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Publication numberUS3971928 A
Publication typeGrant
Application numberUS 05/459,660
Publication dateJul 27, 1976
Filing dateApr 10, 1974
Priority dateApr 10, 1974
Also published asDE2514736A1, DE2514736C2
Publication number05459660, 459660, US 3971928 A, US 3971928A, US-A-3971928, US3971928 A, US3971928A
InventorsJordan Kirsch, James L. Hamilton
Original AssigneeJordan Kirsch, Hamilton James L
Export CitationBiBTeX, EndNote, RefMan
External Links: USPTO, USPTO Assignment, Espacenet
Display system
US 3971928 A
Abstract
An improved color-display system embodied in a clock mechanism wherein the face of the clock constantly changes color. A single light bulb easily accessible at the rear of the clock provides uniform lighting by use of a specially shaped reflector.
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Claims(8)
What is claimed is:
1. An assembly including,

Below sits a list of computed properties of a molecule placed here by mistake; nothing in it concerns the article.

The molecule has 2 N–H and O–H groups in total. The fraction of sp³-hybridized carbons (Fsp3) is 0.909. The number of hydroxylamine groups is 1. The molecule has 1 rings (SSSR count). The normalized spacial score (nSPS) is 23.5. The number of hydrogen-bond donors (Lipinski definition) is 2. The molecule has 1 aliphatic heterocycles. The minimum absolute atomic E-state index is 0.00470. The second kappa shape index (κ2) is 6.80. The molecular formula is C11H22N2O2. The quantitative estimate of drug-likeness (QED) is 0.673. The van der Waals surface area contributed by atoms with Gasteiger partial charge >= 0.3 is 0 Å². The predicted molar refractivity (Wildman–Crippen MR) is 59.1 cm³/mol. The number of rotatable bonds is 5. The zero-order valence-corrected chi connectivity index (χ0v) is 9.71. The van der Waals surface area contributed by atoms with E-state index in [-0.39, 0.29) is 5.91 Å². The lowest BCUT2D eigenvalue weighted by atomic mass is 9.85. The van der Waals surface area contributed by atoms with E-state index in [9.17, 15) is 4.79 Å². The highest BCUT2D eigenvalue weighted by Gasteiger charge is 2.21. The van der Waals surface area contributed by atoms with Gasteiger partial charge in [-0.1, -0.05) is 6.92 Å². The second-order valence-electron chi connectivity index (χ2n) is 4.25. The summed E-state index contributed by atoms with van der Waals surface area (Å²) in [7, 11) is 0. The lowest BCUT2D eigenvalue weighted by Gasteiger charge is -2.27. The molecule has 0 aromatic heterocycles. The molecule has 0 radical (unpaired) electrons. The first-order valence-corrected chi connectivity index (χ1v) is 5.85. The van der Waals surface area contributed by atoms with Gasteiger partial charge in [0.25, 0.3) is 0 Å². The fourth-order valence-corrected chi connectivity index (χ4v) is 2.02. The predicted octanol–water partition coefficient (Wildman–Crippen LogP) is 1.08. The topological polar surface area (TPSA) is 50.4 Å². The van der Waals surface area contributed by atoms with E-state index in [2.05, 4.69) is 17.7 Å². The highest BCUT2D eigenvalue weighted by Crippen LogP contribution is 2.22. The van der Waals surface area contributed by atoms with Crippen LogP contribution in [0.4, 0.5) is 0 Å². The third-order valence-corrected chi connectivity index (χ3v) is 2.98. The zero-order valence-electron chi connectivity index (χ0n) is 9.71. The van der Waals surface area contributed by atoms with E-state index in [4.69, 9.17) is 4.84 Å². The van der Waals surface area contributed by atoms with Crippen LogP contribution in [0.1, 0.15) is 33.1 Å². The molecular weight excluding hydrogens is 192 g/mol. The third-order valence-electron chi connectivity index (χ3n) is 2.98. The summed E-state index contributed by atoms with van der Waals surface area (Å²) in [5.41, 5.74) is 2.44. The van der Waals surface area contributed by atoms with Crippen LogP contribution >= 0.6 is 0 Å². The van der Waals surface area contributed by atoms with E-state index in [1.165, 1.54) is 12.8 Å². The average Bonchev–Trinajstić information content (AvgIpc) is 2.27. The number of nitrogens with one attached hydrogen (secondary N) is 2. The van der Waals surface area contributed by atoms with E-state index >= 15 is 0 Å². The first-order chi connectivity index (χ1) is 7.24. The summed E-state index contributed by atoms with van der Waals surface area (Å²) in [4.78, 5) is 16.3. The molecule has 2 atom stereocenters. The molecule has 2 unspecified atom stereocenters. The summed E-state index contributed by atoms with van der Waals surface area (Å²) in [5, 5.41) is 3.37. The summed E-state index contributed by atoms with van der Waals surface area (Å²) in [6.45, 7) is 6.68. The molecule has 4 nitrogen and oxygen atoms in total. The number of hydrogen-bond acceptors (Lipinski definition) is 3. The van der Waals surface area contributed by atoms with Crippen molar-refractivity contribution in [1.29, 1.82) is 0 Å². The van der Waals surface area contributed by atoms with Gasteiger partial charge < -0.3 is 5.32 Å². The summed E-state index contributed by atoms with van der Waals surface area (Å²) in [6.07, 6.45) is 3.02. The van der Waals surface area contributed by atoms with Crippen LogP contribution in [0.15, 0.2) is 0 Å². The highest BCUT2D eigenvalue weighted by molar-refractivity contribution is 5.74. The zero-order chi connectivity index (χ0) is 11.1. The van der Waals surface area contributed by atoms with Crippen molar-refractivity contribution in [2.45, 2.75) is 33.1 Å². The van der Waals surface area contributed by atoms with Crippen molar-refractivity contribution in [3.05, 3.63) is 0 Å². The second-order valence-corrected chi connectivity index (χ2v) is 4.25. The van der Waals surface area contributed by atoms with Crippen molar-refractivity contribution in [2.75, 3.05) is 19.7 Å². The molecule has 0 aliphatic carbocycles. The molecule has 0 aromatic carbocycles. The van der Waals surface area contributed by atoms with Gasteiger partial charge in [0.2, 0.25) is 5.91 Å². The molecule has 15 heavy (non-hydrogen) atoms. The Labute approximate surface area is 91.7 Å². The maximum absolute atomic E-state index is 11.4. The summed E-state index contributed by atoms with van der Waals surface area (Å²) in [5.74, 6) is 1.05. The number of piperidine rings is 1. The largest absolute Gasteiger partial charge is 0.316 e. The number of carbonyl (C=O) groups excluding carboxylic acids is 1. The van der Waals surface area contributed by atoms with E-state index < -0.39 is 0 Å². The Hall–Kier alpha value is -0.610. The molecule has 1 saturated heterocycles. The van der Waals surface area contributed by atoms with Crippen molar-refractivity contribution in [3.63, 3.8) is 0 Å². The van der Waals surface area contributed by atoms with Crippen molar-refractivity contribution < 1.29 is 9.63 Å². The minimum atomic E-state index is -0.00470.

a housing having opposite ends,
a plurality of movable members within the housing,
a motor and shaft supporting said movable members and positioned within said housing with said movable members adjacent one end of the housing,
a light source within the housing and comprising a single bulb adjacent the other end of said housing,
at least one light diffusing sheet extending across the housing intermediate said movable members and said bulb and motor,
a reflector system at the other end of said housing partially enclosing said bulb and oriented for reflecting light from said bulb onto said sheet with said light partially converging in front of said motor,
said reflector system comprising a partial hemispherical reflective element and a cylindrical member coaxial and adjacent to said reflective element,
said motor positioned within said cylindrical member and said bulb positioned within said hemispherical element,
and a diffuser intermediate said bulb and motor and extending across the interior of said housing.
2. An assembly as set forth in claim 1, wherein said hemispherical element is provided with an access hole at its axis.